1. Rover Landing Site Chosen
Scientists landed the Mars Exploration Rover Opportunity on Meridiani Planum because data from THEMIS and TES showed signs of water in its rocks and surface materials.
2. Gas jets spawn dark 'spiders' and spots on Mars icecap
Scientists use THEMIS data to find the cause of dark markings that appear every spring on Mars' south polar cap.
3. Water ice confirmed at Mars' south polar cap
THEMIS images have provided the first direct observations of exposed water ice at the southern polar cap of Mars.
4. Melting snow carved gullies
Water from melting snow eroded many of the geologically recent gullies on Mars — and snowpacks still linger on many poleward-facing slopes in the middle latitudes.
5. Aram Chaos was once a lake
An impact crater on Mars has a floor filled with huge blocks of chaotic terrain. THEMIS found the crater contains a thick stack of sediments deposited underwater.
6. Granite-like rocks discovered
Rocks that resemble granite, a crystalline rock common on Earth, have been found for the first time on Mars using THEMIS images.
7. Olivine-rich rocks point to cold, dry martian past
In Syrtis Major, THEMIS mapped the largest known exposure of olivine-rich rocks on Mars. Because olivine decomposes easily when wet, its survival from ancient times suggests Mars has been cold and dry for much of its history.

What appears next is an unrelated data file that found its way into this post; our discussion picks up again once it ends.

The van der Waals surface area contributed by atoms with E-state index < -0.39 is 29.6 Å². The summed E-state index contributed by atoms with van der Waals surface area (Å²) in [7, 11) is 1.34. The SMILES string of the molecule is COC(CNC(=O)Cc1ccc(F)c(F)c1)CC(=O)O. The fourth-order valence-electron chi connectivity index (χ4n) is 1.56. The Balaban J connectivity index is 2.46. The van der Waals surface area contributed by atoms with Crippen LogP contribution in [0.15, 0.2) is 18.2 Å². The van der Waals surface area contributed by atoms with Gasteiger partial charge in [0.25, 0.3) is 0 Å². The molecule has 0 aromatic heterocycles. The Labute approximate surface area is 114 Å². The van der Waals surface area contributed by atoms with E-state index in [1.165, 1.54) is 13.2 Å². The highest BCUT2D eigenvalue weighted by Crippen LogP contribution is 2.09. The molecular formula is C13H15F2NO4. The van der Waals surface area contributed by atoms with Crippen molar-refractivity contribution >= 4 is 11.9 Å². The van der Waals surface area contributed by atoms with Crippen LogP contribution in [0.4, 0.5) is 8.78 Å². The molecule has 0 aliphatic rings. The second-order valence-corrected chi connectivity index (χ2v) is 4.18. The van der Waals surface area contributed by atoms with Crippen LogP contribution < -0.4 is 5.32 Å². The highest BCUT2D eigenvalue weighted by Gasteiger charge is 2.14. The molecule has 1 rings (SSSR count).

8. Evolved lavas at Syrtis Major
At Syrtis Major, THEMIS found volcanos and flows of dacite, a chemically evolved lava that implies a complex volcanic history for Mars.
9. Mars has complex volcanic processes
On Mars, the diversity of volcanic rocks — and the complexity of volcanic processes — rivals that of Earth.
10. Mars has more channels than previously thought
THEMIS images reveal the martian surface has more channels than scientists previously thought. The finding hints that erosion by water was more widespread, but may have been episodic.
11. Source of Mars meteorites found?
A young Martian crater named Zunil may be the source for some meteorites that have come from Mars.
12. Mars makes rocks — lots of them
THEMIS infrared images indicate most of the planet is producing rocks about as fast as erosion is destroying or burying them.
13. Mars has large expanses of exposed bedrock
THEMIS results show winds have scoured many areas of Martian bedrock clear of sedimentary debris.
14. THEMIS Finds a Landing Site for Phoenix
Fields of giant boulders threatened to destroy the Phoenix Mars lander on touchdown until THEMIS found landing sites that were relatively boulder-free.
Syndicate content